TAKING LICENSE

Licensing has become so much a part of our lives, whether in managing brands or managing retail, that we have to be increasingly aware of future trends and current properties. In this column, I hope to provide snapshots and offer insights and information that will prove relevant to the industry. With more than 25 years in the licensing business, I believe it has become an integral part of many consumer

Licensing has become so much a part of our lives, whether in managing brands or managing retail, that we have to be increasingly aware of future trends and current properties. In this column, I hope to provide snapshots and offer insights and information that will prove relevant to the industry. With more than 25 years in the licensing business, I believe it has become an integral part of many consumer sales strategies, and is an effective sales promotion tool as well.

First, it might be helpful to look at how licensing fared over the past year. Looking back on 1995, sales of licensed merchandise were essentially flat. Experts estimate that total sales declined over the year from $70.5 billion to $69.9 billion. Nonetheless, there were several bright spots within the industry. In the categories of food and beverages, and health and beauty aids, sales increased between 5% and 6% over 1994.

In the food and beverages category, not only did character properties like the McDonald's/Power Ranger promotion drive this growth, but licensed brand extensions (Healthy Choice) and branded licensed product lines (Coleman) continued to sell well. Strong growth was evidenced in the fragrance market overall by the entry of new licensed fragrances, such as Calvin Klein's CK1, for mass market and department stores.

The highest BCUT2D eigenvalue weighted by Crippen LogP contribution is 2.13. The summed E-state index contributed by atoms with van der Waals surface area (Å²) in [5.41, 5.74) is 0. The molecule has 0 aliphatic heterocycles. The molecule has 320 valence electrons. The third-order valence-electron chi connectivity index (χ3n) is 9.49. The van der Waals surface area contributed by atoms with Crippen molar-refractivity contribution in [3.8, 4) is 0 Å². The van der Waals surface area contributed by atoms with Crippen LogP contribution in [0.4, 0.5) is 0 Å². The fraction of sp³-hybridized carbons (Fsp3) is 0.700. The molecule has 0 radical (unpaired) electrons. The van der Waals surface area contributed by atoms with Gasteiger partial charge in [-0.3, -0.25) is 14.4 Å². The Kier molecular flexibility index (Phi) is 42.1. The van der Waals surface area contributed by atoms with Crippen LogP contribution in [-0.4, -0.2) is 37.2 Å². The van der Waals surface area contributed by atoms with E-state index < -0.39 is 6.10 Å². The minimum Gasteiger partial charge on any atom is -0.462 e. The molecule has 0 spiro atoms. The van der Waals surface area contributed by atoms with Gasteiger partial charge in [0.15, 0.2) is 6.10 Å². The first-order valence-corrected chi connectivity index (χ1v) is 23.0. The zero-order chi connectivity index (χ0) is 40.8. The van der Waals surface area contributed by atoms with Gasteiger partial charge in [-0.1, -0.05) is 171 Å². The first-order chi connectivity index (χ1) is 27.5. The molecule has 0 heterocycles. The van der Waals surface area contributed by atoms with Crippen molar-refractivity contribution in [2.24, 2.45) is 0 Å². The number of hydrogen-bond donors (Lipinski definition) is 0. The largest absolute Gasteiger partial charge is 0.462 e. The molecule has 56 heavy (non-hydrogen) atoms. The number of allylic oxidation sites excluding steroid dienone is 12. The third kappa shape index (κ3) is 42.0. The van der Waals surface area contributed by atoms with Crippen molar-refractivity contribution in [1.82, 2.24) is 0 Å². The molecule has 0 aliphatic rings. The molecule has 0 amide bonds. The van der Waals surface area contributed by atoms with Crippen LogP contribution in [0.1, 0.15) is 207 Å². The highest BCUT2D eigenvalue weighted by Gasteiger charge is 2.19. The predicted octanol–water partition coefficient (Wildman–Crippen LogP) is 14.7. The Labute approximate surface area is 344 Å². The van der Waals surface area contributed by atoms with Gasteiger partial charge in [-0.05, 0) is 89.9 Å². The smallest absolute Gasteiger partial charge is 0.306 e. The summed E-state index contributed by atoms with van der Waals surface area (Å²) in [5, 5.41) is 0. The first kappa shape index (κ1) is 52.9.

Corporate brand licensing (that is, Kodak, Ford, etc.), a category that provided the strongest growth in 1995, clearly holds promise as we progress into the new year. Indeed, it accounted for about $14 billion in retail, representing roughly 20% of all licensed product sales and an increase of approximately 7% over 1994. What this means is that in both the mass merchant/supermarket and department store environments, more brand names are being licensed onto more products. Whether through brand extension or promotional licensing, we should continue to see growth in this area through 1996.

Entertainment licensing continues to expand in 1996 with more movie titles, more properties and more television shows than ever seen before. With more than 40 movies scheduled for release this year alone, many active licensing programs will abound -- producing a handful of sure winners and perhaps an equal number of successful long-shots. Among them, look for "Flipper," "Harriet the Spy," "Alaska" and "Mars Attack."

Finally, as the number of licensed products continues to proliferate, the buyer at retail will become more discriminating. Nevertheless, if managed properly as part of an overall retail mix, licensed products will continue to play a major role in the sale of consumer goods well into the next century.

Weston Anson is chairman of Trademark & Licensing Associates, La Jolla, Calif.